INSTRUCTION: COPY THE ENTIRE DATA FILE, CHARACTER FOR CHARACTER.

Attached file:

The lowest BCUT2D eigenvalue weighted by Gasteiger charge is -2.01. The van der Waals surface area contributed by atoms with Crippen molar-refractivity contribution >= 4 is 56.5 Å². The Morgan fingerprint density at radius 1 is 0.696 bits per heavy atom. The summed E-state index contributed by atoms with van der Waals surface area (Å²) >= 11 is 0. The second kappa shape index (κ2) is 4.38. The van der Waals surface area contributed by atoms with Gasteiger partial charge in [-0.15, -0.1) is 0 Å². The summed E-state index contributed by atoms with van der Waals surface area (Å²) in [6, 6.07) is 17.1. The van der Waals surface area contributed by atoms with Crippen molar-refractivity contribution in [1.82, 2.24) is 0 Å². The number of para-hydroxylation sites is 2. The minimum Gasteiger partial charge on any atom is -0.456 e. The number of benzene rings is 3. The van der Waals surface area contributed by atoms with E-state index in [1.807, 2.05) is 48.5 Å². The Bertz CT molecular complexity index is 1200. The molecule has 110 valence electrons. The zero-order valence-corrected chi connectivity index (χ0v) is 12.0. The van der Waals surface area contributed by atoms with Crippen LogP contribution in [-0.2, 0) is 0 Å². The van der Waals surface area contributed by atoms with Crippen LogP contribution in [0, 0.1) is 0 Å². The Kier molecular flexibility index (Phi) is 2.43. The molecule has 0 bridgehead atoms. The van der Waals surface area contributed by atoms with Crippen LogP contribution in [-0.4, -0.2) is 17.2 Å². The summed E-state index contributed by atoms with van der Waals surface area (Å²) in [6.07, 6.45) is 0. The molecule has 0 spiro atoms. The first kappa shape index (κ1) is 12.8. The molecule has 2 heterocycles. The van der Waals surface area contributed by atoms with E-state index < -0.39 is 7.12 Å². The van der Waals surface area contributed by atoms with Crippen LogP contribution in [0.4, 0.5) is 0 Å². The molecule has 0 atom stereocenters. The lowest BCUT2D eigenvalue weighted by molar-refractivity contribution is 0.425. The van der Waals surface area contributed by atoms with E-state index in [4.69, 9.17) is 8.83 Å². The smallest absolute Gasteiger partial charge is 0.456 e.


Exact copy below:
The lowest BCUT2D eigenvalue weighted by Gasteiger charge is -2.01. The van der Waals surface area contributed by atoms with Crippen molar-refractivity contribution >= 4 is 56.5 Å². The Morgan fingerprint density at radius 1 is 0.696 bits per heavy atom. The summed E-state index contributed by atoms with van der Waals surface area (Å²) >= 11 is 0. The second kappa shape index (κ2) is 4.38. The van der Waals surface area contributed by atoms with Gasteiger partial charge in [-0.15, -0.1) is 0 Å². The summed E-state index contributed by atoms with van der Waals surface area (Å²) in [6, 6.07) is 17.1. The van der Waals surface area contributed by atoms with Crippen molar-refractivity contribution in [1.82, 2.24) is 0 Å². The number of para-hydroxylation sites is 2. The minimum Gasteiger partial charge on any atom is -0.456 e. The number of benzene rings is 3. The van der Waals surface area contributed by atoms with E-state index in [1.807, 2.05) is 48.5 Å². The Bertz CT molecular complexity index is 1200. The molecule has 110 valence electrons. The zero-order valence-corrected chi connectivity index (χ0v) is 12.0. The van der Waals surface area contributed by atoms with Crippen LogP contribution in [-0.2, 0) is 0 Å². The van der Waals surface area contributed by atoms with Crippen LogP contribution in [0, 0.1) is 0 Å². The Kier molecular flexibility index (Phi) is 2.43. The molecule has 0 bridgehead atoms. The van der Waals surface area contributed by atoms with Crippen LogP contribution in [-0.4, -0.2) is 17.2 Å². The summed E-state index contributed by atoms with van der Waals surface area (Å²) in [6.07, 6.45) is 0. The molecule has 0 spiro atoms. The first kappa shape index (κ1) is 12.8. The molecule has 2 heterocycles. The van der Waals surface area contributed by atoms with E-state index < -0.39 is 7.12 Å². The van der Waals surface area contributed by atoms with Crippen LogP contribution in [0.4, 0.5) is 0 Å². The molecule has 0 atom stereocenters. The lowest BCUT2D eigenvalue weighted by molar-refractivity contribution is 0.425. The van der Waals surface area contributed by atoms with E-state index in [4.69, 9.17) is 8.83 Å². The smallest absolute Gasteiger partial charge is 0.456 e.